The content in this page ("ASEAN Governance: Is there a role for civil society?" by SEA Junction) is not produced by Prachatai staff. Prachatai merely provides a platform, and the opinions stated here do not necessarily reflect those of Prachatai.

ASEAN Governance: Is there a role for civil society?

 
2017 ASEAN will celebrate its 50th anniversary. Progress has been made towards more close-tied regionalism in Southeast Asia and mechanisms for joint governance have become more sophisticated. However, while ASEAN as an inter-governmental institution is keen to collaborate with the business sector and closely engage with it at all levels, its relationship with civil society remains fraught with tensions. Civil society groups have little space to formally interact with ASEAN with the possible exception of the ASEAN Civil Society Conference/ASEAN Peoples' Forum (ACSC/APF). At the same time civil society groups are struggling to find an effective strategy on how to engage with ASEAN.
 
At the same time if ASEAN is to realize it promise of becoming a community of people and not only an economic community, recognition and participation of civil society is essential. In this context, there are questions on how to carve the space for civil society to become a part of ASEAN processes; what strategies can be tried to foster political will and greater acceptance of civil society groups by governments as well as more effective engagement of civil society; and what kind of structures need to be put in place for civil society engagement. 
 
Provocatively asking if there is a role for civil society in ASEAN governance, the panel to be held on 12 October 2016 (Wed) at 5.30PM at SEA Junction will start from the assumption that to realize a people-centered ASEAN as promised in the ASEAN Charter the contribution of civil society groups to regional development cannot be ignored. Panelist will reflect on how ASEAN and civil society groups can address the challenge of a more representative governance system and provide concrete strategies to this aim for the future of ASEAN as a growing institution and of the region as a whole. 
Panelists
Moe Thuzar Fellow, Lead Researcher (Socio-Cultural Affairs), ASEAN Studies Centre & Coordinator, Myanmar Studies Programme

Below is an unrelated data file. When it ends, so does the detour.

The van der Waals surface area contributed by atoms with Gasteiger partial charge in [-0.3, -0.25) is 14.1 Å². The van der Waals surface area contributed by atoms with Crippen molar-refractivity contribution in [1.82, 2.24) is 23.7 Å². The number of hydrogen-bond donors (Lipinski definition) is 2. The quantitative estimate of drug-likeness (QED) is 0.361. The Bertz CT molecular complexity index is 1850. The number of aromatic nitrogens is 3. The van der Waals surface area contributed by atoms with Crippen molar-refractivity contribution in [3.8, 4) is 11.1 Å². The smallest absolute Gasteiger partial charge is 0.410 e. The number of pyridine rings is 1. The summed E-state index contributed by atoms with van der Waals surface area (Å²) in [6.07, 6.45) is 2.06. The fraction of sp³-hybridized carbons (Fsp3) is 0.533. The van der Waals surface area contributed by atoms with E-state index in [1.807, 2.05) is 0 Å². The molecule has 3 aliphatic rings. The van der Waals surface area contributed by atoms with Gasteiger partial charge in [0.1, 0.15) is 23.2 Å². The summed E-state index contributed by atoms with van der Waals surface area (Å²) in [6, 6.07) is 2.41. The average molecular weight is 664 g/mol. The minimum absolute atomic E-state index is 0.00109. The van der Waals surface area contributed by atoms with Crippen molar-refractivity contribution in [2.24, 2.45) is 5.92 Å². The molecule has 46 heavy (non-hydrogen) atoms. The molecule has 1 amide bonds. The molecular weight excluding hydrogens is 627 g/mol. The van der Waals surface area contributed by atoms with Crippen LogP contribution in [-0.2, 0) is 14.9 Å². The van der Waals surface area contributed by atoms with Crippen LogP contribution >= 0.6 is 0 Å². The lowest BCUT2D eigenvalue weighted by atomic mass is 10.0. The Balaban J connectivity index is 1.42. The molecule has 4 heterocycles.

Romeo Arca Jr., Assistant Director/Head of the ASEAN Secretariat’s Community Relations Division

Charles Hector, Human Rights Defender and Member of the Malaysian Bar

 

Date and time:  12 October 2016 at 5pm-7pm

Location: SEA Junction, Bangkok Art & Culture Centre (BACC) 

Organizers:

SEA Junction, OUR venue to connect on Southeast Asia (see www.seajunction.org)

Heinrich Böll Stiftung Southeast Asia is the regional office of the German Green Political Party Foundation and conducts and supports civic educational activities in Southeast Asia.

Advertisements

Since 2007, Prachatai English has been covering underreported issues in Thailand, especially about democratization and human rights, despite the risk and pressure from the law and the authorities. However, with only 2 full-time reporters and increasing annual operating costs, keeping our work going is a challenge. Your support will ensure we stay a professional media source and be able to expand our team to meet the challenges and deliver timely and in-depth reporting.

• Simple steps to support Prachatai English

1. Bank transfer to account “โครงการหนังสือพิมพ์อินเทอร์เน็ต ประชาไท” or “Prachatai Online Newspaper” 091-0-21689-4, Krungthai Bank

2. Or, Transfer money via Paypal, to e-mail address: service@prachatai.com, please leave a comment on the transaction as “For Prachatai English”